His face paled, and his Adam’s apple bobbed as he swallowed hard. “No. Of course not. It’s late. I’m sorry.”
It’s late? What kind of lame excuse was that? My shoulders sagged as he swiftly ushered me to the door. I tried to smile hopefully. “You wanna come in?”
He eyed me up and down then shook his head like he was trying to remove a bug clinging to his ear. “I better go. I have an early flight.”
“So that’s it, then? You’re just gonna leave?” Everything inside me fell to my toes.
He smiled sympathetically. My hands fisted. Slapping the pacifying expression off his face crossed my mind.
“Hey. It won’t be that bad.” He reached out to brush my arm but let his fingers fall short.
“We’ll talk on the phone, and maybe you and your Mom can come for a visit in a few weeks.”
He leaned to kiss my cheek, but I stuck my fingers over his lips. His mouth was soft and warm. Heat spread from my fingers into my arm and through my body. I pulled my hand away so I could concentrate. I was not about to let this end here. “I don’t want a kiss on the cheek, Gavin.”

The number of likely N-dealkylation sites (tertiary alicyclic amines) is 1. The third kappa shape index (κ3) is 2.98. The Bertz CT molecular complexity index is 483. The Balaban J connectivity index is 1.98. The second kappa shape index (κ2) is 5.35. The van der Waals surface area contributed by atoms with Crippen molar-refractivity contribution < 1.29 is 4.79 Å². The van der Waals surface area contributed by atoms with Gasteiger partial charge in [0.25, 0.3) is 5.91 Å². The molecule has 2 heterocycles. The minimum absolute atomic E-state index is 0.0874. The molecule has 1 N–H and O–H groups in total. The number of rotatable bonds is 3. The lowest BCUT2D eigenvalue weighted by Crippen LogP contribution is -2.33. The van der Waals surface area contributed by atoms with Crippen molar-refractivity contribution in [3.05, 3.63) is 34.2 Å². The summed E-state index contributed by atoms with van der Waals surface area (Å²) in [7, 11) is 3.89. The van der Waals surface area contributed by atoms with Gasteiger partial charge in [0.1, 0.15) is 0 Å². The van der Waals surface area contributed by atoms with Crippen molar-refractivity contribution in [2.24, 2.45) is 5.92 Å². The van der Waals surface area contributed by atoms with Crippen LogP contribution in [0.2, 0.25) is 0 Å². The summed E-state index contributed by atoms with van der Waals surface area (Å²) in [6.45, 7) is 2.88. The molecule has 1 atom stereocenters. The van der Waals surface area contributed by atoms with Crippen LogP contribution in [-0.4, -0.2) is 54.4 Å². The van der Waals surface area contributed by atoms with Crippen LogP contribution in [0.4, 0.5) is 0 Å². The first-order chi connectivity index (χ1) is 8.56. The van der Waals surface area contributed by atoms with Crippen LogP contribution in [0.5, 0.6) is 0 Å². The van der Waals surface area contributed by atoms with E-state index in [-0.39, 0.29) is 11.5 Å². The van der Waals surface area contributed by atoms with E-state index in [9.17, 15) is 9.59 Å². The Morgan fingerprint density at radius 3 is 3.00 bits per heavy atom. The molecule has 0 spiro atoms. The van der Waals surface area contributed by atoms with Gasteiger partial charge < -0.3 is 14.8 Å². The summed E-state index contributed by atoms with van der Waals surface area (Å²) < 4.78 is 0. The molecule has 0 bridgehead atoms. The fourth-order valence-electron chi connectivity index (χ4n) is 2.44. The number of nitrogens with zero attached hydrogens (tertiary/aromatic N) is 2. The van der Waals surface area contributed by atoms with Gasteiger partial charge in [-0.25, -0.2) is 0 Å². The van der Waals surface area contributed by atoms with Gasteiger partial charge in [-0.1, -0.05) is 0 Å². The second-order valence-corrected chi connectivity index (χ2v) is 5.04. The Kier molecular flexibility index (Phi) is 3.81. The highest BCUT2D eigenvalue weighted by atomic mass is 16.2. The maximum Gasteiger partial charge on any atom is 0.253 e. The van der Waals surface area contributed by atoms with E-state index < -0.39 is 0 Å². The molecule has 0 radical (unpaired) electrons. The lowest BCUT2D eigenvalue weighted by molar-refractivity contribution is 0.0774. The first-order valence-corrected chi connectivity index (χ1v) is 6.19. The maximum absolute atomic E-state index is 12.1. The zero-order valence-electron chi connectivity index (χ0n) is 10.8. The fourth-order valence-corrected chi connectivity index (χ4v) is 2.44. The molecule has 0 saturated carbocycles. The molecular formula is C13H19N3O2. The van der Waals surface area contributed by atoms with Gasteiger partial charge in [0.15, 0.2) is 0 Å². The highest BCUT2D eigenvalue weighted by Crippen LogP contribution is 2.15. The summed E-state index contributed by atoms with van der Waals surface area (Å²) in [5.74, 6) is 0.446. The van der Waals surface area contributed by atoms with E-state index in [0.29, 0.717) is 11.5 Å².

“I understand.” He held out his hand for me to shake. Captain Oblivious.
I crinkled my nose and frowned. “No. You don’t understand. I want a kiss, but not on the cheek.”
He rubbed a palm across his forehead. “Taylor, we’ve gone over this.”
“No, we haven’t. You’re leaving and—let’s face it—I’ll never see you again. You know it, and I know it.” My voice broke. I stood tall and continued, “You came here to mentor me, take me on a few outings, and give me happy memories. You’ve done that. But I’m asking for one last thing.” I twirled my hair and met his gaze. “I want a real kiss.”
He started shaking his head before I’d even finished. “No.”
Crud-ola! “Why not?”
“Taylor, you know the answer. I told you from the beginning. It’s not appropriate.”
He hadn’t said he didn’t want to. I glared at him and decided to pull out the big guns. “It’s one harmless kiss, Gavin, and it’s a dying girl’s wish.”
His jaw twitched. “That’s not fair, and you know it.”
“Fair? Are we talking about fair now? What’s not fair is that I’ll never get married or have children or even be in love. You’re all I get.” I waved my hand between us. “This is all I get.”
He set his jaw stubbornly, but his eyes betrayed him. “I’ve offered you what I’m willing to give.”